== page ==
New car review: Volkswagen Amarok Canyon V6
'Muscular' German ute impresses in tough category.
Anyone who tracks new vehicle sales in this country will know that dual cab utes have been one of the key drivers of new car sales for the past decade or more.
In a sense, they have become a de facto economic indicator; if tradies and other small businesses are buying plenty of dual cabs, things are generally tickety-boo with the country as a whole.
While the dual cab’s first and most obvious line of appeal is its ability to lug a load and get its wheels dirty, they have also become a popular substitute for the family wagon, given their five-seat capacity, enhanced safety features and increasingly upmarket specification.
With the prices of some well-specified variants now pushing into the high-$60k and early-$70k mark, there are solid profits to be made, leading car makers to pile into the category en masse in recent years.
Two notable inclusions are German brands Volkswagen and Mercedes-Benz, neither of which could be regarded as long-term ute players in this market.
Of the two, Volkswagen’s Amarok has been established the longest, having launched here in 2011, versus the Johnny-come-lately Mercedes, which arrived with a flourish in 2018, only to be unceremoniously axed in May this year.
While competition in the 18-strong category was clearly too much for the luxury three-pointed star brand, Volkswagen has gritted its teeth and hung in there for almost a decade now, building a loyal following that sees its snare about 5% of annual category sales.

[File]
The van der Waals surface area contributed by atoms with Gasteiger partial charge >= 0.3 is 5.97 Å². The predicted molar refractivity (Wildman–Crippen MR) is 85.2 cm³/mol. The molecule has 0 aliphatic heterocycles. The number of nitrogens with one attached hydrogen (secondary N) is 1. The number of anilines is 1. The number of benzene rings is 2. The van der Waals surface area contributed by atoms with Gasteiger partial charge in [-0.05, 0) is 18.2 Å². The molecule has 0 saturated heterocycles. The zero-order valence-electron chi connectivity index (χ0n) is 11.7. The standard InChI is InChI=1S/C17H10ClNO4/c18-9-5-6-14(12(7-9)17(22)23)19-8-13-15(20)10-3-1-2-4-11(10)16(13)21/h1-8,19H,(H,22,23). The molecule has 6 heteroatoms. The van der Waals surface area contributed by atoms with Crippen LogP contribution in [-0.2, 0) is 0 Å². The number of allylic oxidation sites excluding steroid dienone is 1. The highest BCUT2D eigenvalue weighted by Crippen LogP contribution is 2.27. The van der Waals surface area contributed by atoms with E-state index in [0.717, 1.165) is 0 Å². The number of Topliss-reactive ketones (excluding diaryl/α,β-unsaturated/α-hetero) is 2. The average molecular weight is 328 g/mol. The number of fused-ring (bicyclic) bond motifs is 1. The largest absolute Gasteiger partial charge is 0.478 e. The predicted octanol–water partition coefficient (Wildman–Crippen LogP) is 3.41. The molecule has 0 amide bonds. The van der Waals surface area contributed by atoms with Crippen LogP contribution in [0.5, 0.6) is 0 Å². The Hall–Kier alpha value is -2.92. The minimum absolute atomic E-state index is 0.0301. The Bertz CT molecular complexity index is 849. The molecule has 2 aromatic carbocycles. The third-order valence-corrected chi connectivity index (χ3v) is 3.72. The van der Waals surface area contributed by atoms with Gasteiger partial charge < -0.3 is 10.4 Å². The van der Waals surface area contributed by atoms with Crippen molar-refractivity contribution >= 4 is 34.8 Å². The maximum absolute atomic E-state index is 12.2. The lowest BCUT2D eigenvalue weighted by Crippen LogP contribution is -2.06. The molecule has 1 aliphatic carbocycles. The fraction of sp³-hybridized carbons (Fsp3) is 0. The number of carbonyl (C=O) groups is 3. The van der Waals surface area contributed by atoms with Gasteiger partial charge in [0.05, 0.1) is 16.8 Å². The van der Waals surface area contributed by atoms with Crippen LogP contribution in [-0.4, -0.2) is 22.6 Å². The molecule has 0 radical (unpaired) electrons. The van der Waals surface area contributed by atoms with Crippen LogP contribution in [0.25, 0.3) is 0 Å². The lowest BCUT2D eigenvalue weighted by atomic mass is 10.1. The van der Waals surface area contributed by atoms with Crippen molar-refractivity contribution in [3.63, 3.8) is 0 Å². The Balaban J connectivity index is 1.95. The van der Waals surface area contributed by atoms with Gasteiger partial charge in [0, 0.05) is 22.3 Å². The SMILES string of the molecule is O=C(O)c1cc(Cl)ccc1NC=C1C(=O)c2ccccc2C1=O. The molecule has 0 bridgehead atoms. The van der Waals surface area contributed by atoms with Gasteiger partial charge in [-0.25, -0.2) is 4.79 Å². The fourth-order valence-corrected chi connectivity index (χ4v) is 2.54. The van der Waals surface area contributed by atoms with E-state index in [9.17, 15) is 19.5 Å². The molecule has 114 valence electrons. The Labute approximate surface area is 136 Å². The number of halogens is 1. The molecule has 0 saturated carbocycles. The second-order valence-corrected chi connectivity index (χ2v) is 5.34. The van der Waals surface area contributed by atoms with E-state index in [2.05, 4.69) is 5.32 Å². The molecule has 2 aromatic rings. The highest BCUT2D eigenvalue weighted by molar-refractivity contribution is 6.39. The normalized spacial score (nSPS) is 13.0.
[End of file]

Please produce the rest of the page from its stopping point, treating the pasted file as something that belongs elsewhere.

As a result, the Amarok is now somewhat long in the tooth, despite having benefited from a number of upgrades since launch, and an all-new model that will be built on a shared platform with the wildly successful Ford Ranger due here in 2022.
Until then, Volkswagen will no doubt continue to trade heavily on one of the key advantages the Amarok has over the rest of the pack – namely a gutsy turbo-diesel V6 that gives it a clear power and torque advantage in a category where that still counts for plenty.
Not every Amarok is a V6, though, with the range starting with several price-leading four-cylinder turbo-diesel powered variants.
Things quickly steps up to a range of V6-powered variants, though, including the Core, Canyon, Sportline, Highline, Highline Black 580, Ultimate 580 and finally the Highline Black 580S.
It’s with these pricier and better-equipped V6 variants that the Amarok sales action is at, with almost 90% of the 1229 Amaroks sold in June 2020 being V6s, of which the Highline is the strongest seller.
On most of these V6 models, including the Canyon tested here, the 3.0-litre turbo diesel V6 pumps out a healthy 165kW/500Nm (or 180kW on over boost), whereas the Highline Black 580, Ultimate 580 and Highline Black 580S all boast improved outputs of 190kW/580Nm (or 200kW on over boost).
Compare that with the 130kW/450Nm outputs of the 2.8-litre four-cylinder turbo-diesel of the market-leading Toyota HiLux – or even the punchier 157kW/500Nm of the Ford Ranger Wildtrack’s 2.0-litre four-cylinder turbo diesel – and it’s clear that Volkswagen has its rivals covered in both the cubic capacity and power/torque stakes.
The Canyon variant launched in September 2019 and sits towards the top end of an Amarok line-up that starts with the aforementioned four-cylinder turbo-diesel powered Core at $42,990 and goes all the way to the Amarok Highline Black Edition at $65,990.
With drive-away pricing of $58,990 the Canyon is hardly what you would call cheap, but it’s designed to hit the sweet spot for buyers who want something that’s comfortably mid-spec; meaning not too “poverty pack” and without all the costly bells and whistles that come with the top-spec editions.